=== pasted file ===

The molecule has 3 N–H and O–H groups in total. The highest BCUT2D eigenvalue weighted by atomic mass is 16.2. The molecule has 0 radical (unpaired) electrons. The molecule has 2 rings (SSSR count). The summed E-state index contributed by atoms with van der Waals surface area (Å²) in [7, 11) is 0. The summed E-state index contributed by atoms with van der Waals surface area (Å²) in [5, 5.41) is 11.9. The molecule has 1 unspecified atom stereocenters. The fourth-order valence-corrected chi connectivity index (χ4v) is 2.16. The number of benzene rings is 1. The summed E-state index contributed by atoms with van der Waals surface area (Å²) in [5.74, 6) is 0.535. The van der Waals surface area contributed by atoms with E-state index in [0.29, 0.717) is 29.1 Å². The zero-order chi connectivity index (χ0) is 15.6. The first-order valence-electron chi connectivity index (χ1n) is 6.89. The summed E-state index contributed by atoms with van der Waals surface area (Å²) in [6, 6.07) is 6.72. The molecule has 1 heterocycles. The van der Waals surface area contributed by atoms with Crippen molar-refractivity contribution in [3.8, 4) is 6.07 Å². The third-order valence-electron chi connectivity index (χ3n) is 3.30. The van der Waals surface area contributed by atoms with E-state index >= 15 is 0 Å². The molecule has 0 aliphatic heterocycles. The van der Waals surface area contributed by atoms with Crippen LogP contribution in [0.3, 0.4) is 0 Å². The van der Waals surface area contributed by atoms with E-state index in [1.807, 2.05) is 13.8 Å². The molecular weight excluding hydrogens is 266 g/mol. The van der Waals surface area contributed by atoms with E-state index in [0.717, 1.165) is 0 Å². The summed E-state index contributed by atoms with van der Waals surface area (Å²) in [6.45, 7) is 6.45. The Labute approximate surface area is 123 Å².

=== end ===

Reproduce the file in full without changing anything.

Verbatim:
The molecule has 3 N–H and O–H groups in total. The highest BCUT2D eigenvalue weighted by atomic mass is 16.2. The molecule has 0 radical (unpaired) electrons. The molecule has 2 rings (SSSR count). The summed E-state index contributed by atoms with van der Waals surface area (Å²) in [7, 11) is 0. The summed E-state index contributed by atoms with van der Waals surface area (Å²) in [5, 5.41) is 11.9. The molecule has 1 unspecified atom stereocenters. The fourth-order valence-corrected chi connectivity index (χ4v) is 2.16. The number of benzene rings is 1. The summed E-state index contributed by atoms with van der Waals surface area (Å²) in [5.74, 6) is 0.535. The van der Waals surface area contributed by atoms with E-state index in [0.29, 0.717) is 29.1 Å². The zero-order chi connectivity index (χ0) is 15.6. The first-order valence-electron chi connectivity index (χ1n) is 6.89. The summed E-state index contributed by atoms with van der Waals surface area (Å²) in [6, 6.07) is 6.72. The molecule has 1 heterocycles. The van der Waals surface area contributed by atoms with Crippen molar-refractivity contribution in [3.8, 4) is 6.07 Å². The third-order valence-electron chi connectivity index (χ3n) is 3.30. The van der Waals surface area contributed by atoms with E-state index >= 15 is 0 Å². The molecule has 0 aliphatic heterocycles. The van der Waals surface area contributed by atoms with Crippen LogP contribution in [0.3, 0.4) is 0 Å². The van der Waals surface area contributed by atoms with E-state index in [1.807, 2.05) is 13.8 Å². The molecular weight excluding hydrogens is 266 g/mol. The van der Waals surface area contributed by atoms with E-state index in [0.717, 1.165) is 0 Å². The summed E-state index contributed by atoms with van der Waals surface area (Å²) in [6.45, 7) is 6.45. The Labute approximate surface area is 123 Å².